As mandatory vaccine policies continue to be implemented in workplaces across Ontario, many unionized employees are under the impression that their unions have a duty to stand up for them and oppose such mandates. Those employees who face termination of employment without cause or another discipline as a consequence of their inability or failure to comply with vaccine mandates often expect their unions to grieve such discipline. To their surprise, not all unions are willing to do so.

We have started to see many unionized employees alleging that unions who fail to oppose mandatory vaccine policies are in breach of their duty of fair representation. The “duty of fair representation” says that a union shall not act in a manner that is arbitrary, discriminatory or in bad faith in representing employees.

Unfortunately for these employees, a recent decision of the Ontario Labour Relations Board might signal that unions are not in breach of their duty of fair representation where they are unsuccessful in defending employees from mandatory vaccine policies.

The Facts: Tiffany Bloomfield v Service Employees International Union

Each of the employees in this case were Personal Support Workers who worked for an employer who provides home healthcare services. That employer, like so many other employers, introduced a COVID-19 vaccination policy. The union advised employees that a grievance could be filed regarding the vaccine policy, but that such grievances were unlikely to succeed and that employees who refused to be vaccinated without some valid exemption risked discipline or dismissal.

On November 30, 2021, the employees were placed on unpaid leave in accordance with the policy. That same day, the union filed a group grievance which, as of the date of this decision, was still ongoing.

The Decision: No Breach of Duty of Fair Representation

The Labour Relations Board, after reviewing all the facts, concluded that the employees had “no reasonable chance of success in establishing a violation of the duty of fair representation.” In the Board’s view, their application boiled down to a complaint about the employer’s vaccine policy and their belief that the union should support their decision to remain unvaccinated “without qualification or question”. Ultimately, this was not an application about the union’s conduct being arbitrary, discriminatory or in bad faith.

The employees continuously asserted their belief that the employer’s policy was unfair and contrary to the collective agreement. When advised that they must refer to the union’s conduct, they pointed to three perceived failings on the part of the union:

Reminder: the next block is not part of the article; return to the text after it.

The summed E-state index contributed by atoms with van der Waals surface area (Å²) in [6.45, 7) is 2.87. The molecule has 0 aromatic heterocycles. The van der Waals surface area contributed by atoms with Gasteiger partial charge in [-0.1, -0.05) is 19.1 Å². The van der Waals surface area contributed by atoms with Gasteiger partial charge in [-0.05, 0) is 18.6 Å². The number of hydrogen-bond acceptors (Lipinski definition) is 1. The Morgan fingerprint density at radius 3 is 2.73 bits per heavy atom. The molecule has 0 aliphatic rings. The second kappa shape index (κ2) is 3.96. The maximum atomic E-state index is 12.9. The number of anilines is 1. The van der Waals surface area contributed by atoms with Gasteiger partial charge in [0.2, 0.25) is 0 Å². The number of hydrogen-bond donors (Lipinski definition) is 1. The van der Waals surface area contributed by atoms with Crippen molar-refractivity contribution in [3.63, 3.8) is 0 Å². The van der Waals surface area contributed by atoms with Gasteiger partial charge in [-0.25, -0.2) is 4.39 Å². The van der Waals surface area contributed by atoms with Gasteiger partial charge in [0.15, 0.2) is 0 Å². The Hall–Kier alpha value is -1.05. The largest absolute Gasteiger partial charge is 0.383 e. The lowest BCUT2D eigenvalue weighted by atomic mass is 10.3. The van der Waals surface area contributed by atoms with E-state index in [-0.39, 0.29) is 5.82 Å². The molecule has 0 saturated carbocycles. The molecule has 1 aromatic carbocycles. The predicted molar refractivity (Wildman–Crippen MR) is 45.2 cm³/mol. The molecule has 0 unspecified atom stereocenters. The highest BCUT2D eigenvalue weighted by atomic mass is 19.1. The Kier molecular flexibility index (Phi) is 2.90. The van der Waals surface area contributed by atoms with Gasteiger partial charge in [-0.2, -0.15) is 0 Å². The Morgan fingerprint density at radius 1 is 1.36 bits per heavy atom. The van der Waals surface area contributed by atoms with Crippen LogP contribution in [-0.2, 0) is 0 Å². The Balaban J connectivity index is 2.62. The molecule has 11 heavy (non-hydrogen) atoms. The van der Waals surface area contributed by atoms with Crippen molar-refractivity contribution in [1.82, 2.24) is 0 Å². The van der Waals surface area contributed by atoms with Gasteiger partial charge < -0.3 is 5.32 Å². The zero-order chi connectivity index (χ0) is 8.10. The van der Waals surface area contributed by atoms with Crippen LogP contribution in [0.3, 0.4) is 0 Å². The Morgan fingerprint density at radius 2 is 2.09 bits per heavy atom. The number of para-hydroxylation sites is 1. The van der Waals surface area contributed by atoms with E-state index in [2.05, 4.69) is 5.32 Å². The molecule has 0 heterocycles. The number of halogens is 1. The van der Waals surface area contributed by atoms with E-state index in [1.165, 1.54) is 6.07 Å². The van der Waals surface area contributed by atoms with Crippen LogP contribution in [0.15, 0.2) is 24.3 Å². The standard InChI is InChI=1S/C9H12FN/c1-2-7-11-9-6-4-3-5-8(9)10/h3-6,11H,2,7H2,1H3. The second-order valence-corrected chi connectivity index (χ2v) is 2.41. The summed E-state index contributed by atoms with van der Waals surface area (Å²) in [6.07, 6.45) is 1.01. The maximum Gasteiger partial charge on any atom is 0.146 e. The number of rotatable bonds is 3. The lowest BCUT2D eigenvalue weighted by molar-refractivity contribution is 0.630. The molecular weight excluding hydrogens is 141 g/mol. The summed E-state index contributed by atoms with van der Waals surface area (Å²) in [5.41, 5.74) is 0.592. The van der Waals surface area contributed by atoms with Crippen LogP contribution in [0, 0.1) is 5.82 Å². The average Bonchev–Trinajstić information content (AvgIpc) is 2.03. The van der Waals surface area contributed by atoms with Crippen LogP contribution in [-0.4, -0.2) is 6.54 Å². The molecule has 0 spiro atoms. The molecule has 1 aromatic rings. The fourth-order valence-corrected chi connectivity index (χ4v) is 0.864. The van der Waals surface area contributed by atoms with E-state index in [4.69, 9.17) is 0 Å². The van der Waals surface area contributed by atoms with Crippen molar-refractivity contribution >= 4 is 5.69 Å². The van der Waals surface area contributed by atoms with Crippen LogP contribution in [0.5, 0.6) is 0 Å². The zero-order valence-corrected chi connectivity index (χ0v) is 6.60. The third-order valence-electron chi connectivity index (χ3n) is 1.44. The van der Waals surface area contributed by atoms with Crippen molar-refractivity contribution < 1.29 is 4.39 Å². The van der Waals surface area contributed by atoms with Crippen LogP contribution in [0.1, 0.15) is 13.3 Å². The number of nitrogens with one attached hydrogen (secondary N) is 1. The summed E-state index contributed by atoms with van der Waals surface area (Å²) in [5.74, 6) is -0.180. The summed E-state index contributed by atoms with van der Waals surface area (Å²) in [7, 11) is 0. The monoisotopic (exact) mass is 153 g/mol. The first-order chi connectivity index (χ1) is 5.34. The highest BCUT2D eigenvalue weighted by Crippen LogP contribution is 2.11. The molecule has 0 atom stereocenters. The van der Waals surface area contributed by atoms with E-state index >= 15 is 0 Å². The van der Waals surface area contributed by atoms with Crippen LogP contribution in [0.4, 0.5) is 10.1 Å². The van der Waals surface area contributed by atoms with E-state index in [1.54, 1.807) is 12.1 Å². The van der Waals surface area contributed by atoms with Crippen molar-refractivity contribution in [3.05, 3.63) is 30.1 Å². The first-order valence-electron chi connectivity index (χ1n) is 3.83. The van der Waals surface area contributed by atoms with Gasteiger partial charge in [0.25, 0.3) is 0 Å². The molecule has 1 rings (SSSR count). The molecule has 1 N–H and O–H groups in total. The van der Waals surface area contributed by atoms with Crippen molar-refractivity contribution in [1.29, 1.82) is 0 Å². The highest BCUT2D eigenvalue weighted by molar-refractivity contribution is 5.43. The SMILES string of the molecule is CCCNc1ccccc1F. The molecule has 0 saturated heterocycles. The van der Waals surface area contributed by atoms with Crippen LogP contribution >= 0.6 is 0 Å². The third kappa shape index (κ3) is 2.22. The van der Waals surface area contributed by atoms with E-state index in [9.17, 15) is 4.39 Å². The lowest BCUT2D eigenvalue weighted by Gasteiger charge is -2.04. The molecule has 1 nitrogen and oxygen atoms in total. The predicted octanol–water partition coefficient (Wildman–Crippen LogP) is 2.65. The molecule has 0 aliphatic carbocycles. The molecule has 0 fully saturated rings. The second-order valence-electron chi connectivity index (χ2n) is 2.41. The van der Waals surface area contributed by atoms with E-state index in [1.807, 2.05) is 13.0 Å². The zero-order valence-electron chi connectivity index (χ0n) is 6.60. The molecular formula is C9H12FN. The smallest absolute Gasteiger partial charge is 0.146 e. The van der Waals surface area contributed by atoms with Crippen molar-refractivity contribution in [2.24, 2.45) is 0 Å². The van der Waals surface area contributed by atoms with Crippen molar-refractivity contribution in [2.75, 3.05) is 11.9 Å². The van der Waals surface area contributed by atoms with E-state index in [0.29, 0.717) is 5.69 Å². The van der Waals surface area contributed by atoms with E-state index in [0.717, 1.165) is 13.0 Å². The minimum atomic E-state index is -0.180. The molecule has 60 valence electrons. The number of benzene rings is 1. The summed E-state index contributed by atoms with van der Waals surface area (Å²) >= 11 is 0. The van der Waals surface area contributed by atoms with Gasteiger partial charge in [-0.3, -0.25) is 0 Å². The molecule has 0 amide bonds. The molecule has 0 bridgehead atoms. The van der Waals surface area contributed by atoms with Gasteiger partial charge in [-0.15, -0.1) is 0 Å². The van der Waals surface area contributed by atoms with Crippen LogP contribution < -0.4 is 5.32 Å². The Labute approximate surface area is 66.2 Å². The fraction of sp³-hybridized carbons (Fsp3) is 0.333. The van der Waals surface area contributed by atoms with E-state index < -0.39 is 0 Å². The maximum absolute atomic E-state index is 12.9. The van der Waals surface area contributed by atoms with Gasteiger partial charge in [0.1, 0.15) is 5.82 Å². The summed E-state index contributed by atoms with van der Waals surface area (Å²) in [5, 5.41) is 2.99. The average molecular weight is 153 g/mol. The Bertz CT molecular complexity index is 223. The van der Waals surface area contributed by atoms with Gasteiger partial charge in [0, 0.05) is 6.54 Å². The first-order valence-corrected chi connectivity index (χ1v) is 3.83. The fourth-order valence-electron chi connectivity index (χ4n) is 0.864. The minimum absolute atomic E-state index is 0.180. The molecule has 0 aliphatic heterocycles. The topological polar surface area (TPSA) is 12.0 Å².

• the union had not communicated sufficiently with them and/or had discouraged them from “taking action”;
  • the union should have taken steps to challenge the policy before November 30, 2021; and
  • the union was not taking enough action with respect to the already ongoing grievance.

In the Board’s view, none of the above complaints established a prima facie breach of the duty of fair representation. Regarding the union’s communications, the union had been very clear with their members on the legal advice they had received and what the union determined to do in response. The union did not fail to communicate with their members about the policy. Furthermore, regarding the timing of the grievance, the Board noted that unions are not even required to file grievances in order to meet their duty of fair representation. As long as the union does not conduct itself in a manner that is arbitrary, discriminatory or in bad faith, they do not need to file a grievance by a particular date or proces it in a particular manner. According to the Board in Harkin v. Canadian Union of Brewery and General Workers Component 325:

“… merely refusing to file a grievance does not constitute a breach of the duty of fair representation.  Any breach of the duty of fair representation arises not from the fact that the union made a choice as to whether to file a grievance, but from the manner in which that choice was made: the facts stated in the application must allow the Board to conclude that the union has acted in a manner that was arbitrary, discriminatory or in bad faith.”

Obviously, this is bad news for unionized employees who believe their unions are obligated to file grievances on their behalf. A union who does not file a grievance, according to the Board, is not necessarily in breach of the duty of fair representation unless the manner in which they chose not to file a grievance was arbitrary, discriminatory or in bad faith.

In this case, there was nothing to suggest that the union acted in a way that was arbitrary, discriminatory or in bad faith. For that reason, the application was dismissed.

Not About the Merits

This is not the only case in which the Board found a duty of fair representation case to be more about the merits of the vaccine policy than the conduct of the union. In another, Tina Di Tommaso v Ontario Secondary School Teachers’ Federation, the Board said:

“A duty of fair representation complaint at the Ontario Labour Relations Board is about a union’s conduct in the representation of its members. The Board is not the forum for debating or complaining about vaccination in general, this vaccine in particular, scientific studies, the government’s directions, and/or a particular employer’s policy.

Moving forward, employees who wish to oppose their employer’s vaccine policy must be more careful in choosing the means by which they pursue that complaint. Their personal views about a mandatory vaccine policy is not part of the analysis in a duty of fair representation case.